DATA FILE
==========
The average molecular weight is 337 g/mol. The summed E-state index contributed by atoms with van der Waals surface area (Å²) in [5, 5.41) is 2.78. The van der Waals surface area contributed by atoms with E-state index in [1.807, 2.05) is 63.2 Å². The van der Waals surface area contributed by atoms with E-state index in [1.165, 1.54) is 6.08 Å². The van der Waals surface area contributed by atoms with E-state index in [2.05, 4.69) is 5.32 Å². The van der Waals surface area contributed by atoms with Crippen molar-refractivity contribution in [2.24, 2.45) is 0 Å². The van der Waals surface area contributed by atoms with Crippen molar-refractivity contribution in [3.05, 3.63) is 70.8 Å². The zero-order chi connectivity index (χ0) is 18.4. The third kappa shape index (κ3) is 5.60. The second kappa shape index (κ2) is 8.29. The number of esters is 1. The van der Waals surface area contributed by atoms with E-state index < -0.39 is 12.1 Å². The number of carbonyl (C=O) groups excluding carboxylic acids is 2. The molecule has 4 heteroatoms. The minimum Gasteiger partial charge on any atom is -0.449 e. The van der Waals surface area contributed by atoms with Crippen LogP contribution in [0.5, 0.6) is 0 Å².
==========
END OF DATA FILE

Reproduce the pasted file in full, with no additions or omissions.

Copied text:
The average molecular weight is 337 g/mol. The summed E-state index contributed by atoms with van der Waals surface area (Å²) in [5, 5.41) is 2.78. The van der Waals surface area contributed by atoms with E-state index in [1.807, 2.05) is 63.2 Å². The van der Waals surface area contributed by atoms with E-state index in [1.165, 1.54) is 6.08 Å². The van der Waals surface area contributed by atoms with E-state index in [2.05, 4.69) is 5.32 Å². The van der Waals surface area contributed by atoms with Crippen molar-refractivity contribution in [2.24, 2.45) is 0 Å². The van der Waals surface area contributed by atoms with Crippen molar-refractivity contribution in [3.05, 3.63) is 70.8 Å². The zero-order chi connectivity index (χ0) is 18.4. The third kappa shape index (κ3) is 5.60. The second kappa shape index (κ2) is 8.29. The number of esters is 1. The van der Waals surface area contributed by atoms with E-state index < -0.39 is 12.1 Å². The number of carbonyl (C=O) groups excluding carboxylic acids is 2. The molecule has 4 heteroatoms. The minimum Gasteiger partial charge on any atom is -0.449 e. The van der Waals surface area contributed by atoms with Crippen LogP contribution in [0.5, 0.6) is 0 Å².